Using technology for romantic relationships isn’t just a trend within the younger generations. Online dating has nearly doubled in the boomer generation (ages 55-64), with 36% looking for companionship with the aid of technology.
New research cited in the Journal of Social and Personal Relationships has shown that dating apps have actually created a feedback loop of loneliness and compulsive behaviour. Some single individuals report being unable to stop thinking about potential matches. The gamification of dating apps reduces the more serious and personal nature of romantic relationships as well. The process turns dating into a game-like process of accomplishing goals.
Sexting, the act of sending explicit content to someone via a mobile device, has also increased, with one in five cell users reported receiving a sext. Although not always a bad thing, sexting is often linked to one partner feeling pressured to do it, controlling behaviour, unhealthy relationships, and intimate partner violence.
Email has been a significant part of business since 1971. The Internet now allows businesses to connect with employees, customers, and partners from all over the world.
Professionals can now network to a broader audience within their industry thanks to sites like LinkedIn. In this regard, technology can actually open doors for professional advancement and career changes. I certainly appreciate being able to reach people across the globe through social media — and my TEDx talk on Adaptability has over 3M views!
Technology makes it harder than ever for professionals to leave work at the office. A study from the University of Reading reported that 61% of professionals at a managerial level said they struggle to switch off from work, and 54% of them often check work emails while at home. This always-on workforce can lead to burnout and stress — something I can relate to as well!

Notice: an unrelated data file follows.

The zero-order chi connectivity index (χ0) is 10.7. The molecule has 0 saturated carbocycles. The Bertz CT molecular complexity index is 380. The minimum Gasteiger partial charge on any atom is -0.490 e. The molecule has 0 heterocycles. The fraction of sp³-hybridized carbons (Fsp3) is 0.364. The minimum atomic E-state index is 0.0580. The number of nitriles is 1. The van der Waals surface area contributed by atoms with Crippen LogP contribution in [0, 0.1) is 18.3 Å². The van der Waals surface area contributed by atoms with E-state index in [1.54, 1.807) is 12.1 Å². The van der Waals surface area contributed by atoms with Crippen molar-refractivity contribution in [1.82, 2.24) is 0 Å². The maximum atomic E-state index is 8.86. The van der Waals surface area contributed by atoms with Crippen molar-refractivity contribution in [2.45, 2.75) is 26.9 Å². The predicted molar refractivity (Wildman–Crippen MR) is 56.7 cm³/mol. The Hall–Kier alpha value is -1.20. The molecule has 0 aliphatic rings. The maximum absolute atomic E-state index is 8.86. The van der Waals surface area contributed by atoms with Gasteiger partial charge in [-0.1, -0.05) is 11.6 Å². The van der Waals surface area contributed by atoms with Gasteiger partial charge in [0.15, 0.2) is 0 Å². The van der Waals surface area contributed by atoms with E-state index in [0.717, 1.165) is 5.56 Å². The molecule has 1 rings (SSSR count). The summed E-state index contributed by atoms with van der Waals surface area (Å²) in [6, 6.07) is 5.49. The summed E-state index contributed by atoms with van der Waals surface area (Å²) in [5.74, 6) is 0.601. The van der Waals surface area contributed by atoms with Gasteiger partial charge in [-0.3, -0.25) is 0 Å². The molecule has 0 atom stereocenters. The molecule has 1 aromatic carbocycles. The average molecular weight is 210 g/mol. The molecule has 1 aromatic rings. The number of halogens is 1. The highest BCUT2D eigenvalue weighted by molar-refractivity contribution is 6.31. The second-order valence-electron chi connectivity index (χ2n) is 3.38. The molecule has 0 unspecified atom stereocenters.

As with anything in life, there are benefits and drawbacks. Technology can help us keep politicians and law enforcement accountable. It allows consumers to take back power over some large brands, keeps us informed at a moment’s notice, and allows us to be globally connected. However, there are darker sides to technology, and they’re often closely linked to its benefits.
Technology has been an irreplaceable aspect of maintaining social relationships and bonds during the pandemic. The critical thing to remember is that when you have the chance to enjoy in-person communication, leave your devices alone. In the meantime, opt for video communication instead of texting or scrolling your social feed.
Ultimately, technology itself neither has a wholly negative or positive impact on relationships, it is how you use it. The influence technology has on your relationships is directly related to your ability to use it. In my upcoming book The Tech Solution, I discuss using technology to connect, care, and create. This means positive social connection, self-care, and creative pursuits of our passions and interests.
To learn more about healthy tech choices and how technology impacts the many areas of our life, pre-order The Tech Solution now.